On 9 September, the Parliament’s committee for transport discussed its position for the second reading on the Second Railway Package.
On 9 September, the Parliament’s committee for transport discussed the points of disagreement between the Council and the Parliament during its the second reading of the Second Railway Package.
Development of the Community railways
By requesting a full market opening for both freight as well as passenger transport during its first reading, the European Parliament went further than the initial proposal of the Commission. Rapporteur Georg Jarzembowski recommends the Parliament to stick to the deadline of 1 January 2006 for the the opening up of international and national freight services and cross-border passenger services.
As the Council did not set a date for the opening up of passenger services and wants a new Commission proposal to open up the networks to passenger services, the rapporteur is proposing an early conciliation procedure with the Council so as to enable the Parliament and the Council to reach an agreement before the end of the parliamentary term.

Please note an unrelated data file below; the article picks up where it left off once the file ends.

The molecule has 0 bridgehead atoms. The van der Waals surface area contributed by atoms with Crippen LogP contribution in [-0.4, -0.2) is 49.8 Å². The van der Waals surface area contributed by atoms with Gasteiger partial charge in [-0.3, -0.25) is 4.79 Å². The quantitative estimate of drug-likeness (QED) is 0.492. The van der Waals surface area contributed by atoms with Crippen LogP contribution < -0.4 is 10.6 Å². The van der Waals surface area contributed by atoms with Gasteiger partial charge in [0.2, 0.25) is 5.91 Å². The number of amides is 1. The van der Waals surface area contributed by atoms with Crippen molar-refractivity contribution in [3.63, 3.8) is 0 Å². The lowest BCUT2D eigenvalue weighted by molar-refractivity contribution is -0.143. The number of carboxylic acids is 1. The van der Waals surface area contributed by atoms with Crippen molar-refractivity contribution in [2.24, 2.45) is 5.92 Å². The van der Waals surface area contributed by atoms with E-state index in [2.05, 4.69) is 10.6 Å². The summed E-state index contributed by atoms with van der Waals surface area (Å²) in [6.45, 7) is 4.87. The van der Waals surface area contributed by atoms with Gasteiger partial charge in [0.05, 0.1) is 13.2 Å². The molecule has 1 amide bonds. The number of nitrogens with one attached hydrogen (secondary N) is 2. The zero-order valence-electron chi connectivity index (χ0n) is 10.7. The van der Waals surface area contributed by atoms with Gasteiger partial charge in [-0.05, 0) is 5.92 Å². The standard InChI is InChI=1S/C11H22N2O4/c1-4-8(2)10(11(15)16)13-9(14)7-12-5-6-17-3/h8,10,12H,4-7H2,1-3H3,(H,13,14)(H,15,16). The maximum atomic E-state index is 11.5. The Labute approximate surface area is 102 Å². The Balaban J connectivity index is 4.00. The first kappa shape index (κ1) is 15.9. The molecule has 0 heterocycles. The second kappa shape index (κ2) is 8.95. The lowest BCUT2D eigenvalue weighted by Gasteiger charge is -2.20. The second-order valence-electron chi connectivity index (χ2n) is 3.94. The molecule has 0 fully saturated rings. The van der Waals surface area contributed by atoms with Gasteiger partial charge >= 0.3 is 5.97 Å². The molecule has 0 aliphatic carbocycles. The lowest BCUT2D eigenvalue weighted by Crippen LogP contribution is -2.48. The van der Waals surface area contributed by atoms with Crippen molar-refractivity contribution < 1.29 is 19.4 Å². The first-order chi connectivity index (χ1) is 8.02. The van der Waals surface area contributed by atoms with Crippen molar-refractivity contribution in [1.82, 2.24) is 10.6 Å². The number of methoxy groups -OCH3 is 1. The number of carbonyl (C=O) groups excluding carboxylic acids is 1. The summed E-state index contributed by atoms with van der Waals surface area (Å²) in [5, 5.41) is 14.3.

European Railway agency
Rapporteur Gilles Savary deplores the fact that the Council wants representatives from every Member State in the board arguing that with a view to enlargement this is not a feasible option. He proposes that there should be six Council representatives.
Rapporteur Dirk Sterckx expresses some doubts about the Common position on Railway safety. Many of the Parliament’s amendments (on communication, black boxes and market access) have not been taken into account by the Council. The Council enables Member States to continue to develop their own (more stringent) safety rules, whereas Parliament expressed itself in favour of a European approach.
By 2008 European railways will be integrated into a single network. To achieve this aim it will be necessary to develop the interoperability of the Trans-European rail system. Rapporteur Mrs. Ainardi is concerned about certain points from first reading that have not been taken on board in the Common position, notably the amendments related to the costs of interoperability.